In Aristotle's Rhetoric, he identifies three artistic modes of persuasion, one of which was “awakening emotion (pathos) in the audience so as to induce them to make the judgment desired.”[3] In the first chapter he includes the way in which “men change their opinion in regard to their judgment. As such emotions have specific causes and effects” (Book 2.1.2–3).[3] Aristotle identifies pathos as one of the three essential modes of proof by his statement that “to understand the emotions---that is, to name them and describe them, to know their causes and the way in which they are excited (1356a24-1356a25).[3] Aristotle posits that, alongside pathos, the speaker must deploy good ethos in order to establish credibility (Book 2.1.5–9).[3] Aristotle details what individual emotions are useful to a speaker (Book 2.2.27).[3] In doing so, Aristotle focused on whom, toward whom, and why stating that "It is not enough to know one or even two of these points; unless we know all three, we shall be unable to arouse anger in anyone. The same is true of the other emotions." He also arranges the emotions with one another so that they may counteract one another. For example, one would pair sadness with happiness (Book 2.1.9).[3] With this understanding, Aristotle argues for the rhetor to understand the entire situation of goals and audiences to decide which specific emotion the speaker would exhibit or call upon in order to persuade the audience. Aristotle’s theory of pathos has three main foci: the frame of mind the audience is in, the variation of emotion between people, and the influence the rhetor has on the emotions of the audience. Aristotle classifies the third of this trio as the ultimate goal of pathos.[4] Similarly, Aristotle outlines the individual importance of persuasive emotions, as well as the combined effectiveness of these emotions on the audience. Moreover, Aristotle pointedly discusses pleasure and pain in relation to the reactions these two emotions cause in an audience member.[4] According to Aristotle, emotions vary from person to person, therefore he stresses the importance of understanding specific social situations in order to successfully utilize pathos as a mode of persuasion.[4] Here, pathos becomes a mode of persuasion and it is from this point of view that Aristotle defines all that is related to pathos, such as the emotions that are appealed through speech making, as persuasive technique.[5] To further his theory, Aristotle identifies the introduction and the conclusion as the two most important places for an emotional appeal in any persuasive argument.[5]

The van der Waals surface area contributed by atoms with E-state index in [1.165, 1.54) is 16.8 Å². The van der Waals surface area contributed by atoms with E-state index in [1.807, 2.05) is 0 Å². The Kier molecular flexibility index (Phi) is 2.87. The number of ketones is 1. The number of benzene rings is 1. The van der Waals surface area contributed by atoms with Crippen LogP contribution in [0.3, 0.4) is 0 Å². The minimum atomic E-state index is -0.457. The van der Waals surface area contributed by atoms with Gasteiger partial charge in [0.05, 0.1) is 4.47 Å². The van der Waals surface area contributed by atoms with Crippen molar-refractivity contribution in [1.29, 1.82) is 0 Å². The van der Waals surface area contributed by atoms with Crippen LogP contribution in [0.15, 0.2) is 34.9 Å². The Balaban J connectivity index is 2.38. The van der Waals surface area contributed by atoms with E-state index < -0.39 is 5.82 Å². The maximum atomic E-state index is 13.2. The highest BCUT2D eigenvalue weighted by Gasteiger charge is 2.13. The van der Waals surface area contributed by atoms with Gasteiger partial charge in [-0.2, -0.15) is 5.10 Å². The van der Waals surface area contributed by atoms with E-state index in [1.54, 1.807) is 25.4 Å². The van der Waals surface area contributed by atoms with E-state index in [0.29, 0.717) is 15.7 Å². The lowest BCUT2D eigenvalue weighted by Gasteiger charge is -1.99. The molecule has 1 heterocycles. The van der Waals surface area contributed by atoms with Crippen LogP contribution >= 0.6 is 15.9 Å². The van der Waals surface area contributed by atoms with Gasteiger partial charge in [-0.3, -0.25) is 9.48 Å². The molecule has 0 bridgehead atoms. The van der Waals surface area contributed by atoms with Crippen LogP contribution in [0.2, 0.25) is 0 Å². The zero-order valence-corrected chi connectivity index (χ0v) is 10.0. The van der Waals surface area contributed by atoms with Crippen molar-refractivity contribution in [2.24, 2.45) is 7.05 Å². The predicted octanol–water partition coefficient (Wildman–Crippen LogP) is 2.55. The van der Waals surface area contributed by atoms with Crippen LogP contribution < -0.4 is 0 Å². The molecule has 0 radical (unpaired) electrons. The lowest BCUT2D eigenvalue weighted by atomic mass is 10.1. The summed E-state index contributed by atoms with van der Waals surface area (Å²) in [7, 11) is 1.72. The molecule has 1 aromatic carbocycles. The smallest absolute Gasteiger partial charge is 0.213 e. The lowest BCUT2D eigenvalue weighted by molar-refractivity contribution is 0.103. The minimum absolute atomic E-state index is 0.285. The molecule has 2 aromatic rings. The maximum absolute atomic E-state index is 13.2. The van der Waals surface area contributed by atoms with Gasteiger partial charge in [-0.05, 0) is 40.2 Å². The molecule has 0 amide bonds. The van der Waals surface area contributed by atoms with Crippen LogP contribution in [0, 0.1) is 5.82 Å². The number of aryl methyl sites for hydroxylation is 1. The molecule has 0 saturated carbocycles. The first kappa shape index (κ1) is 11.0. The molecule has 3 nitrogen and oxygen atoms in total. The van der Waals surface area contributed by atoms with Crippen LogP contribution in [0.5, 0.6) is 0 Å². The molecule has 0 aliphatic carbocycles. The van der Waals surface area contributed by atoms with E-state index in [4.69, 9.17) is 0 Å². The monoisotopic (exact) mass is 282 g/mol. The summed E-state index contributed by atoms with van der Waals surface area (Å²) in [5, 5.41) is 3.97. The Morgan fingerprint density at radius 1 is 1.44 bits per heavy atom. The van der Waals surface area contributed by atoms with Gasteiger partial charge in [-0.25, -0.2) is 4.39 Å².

Alternative views on pathos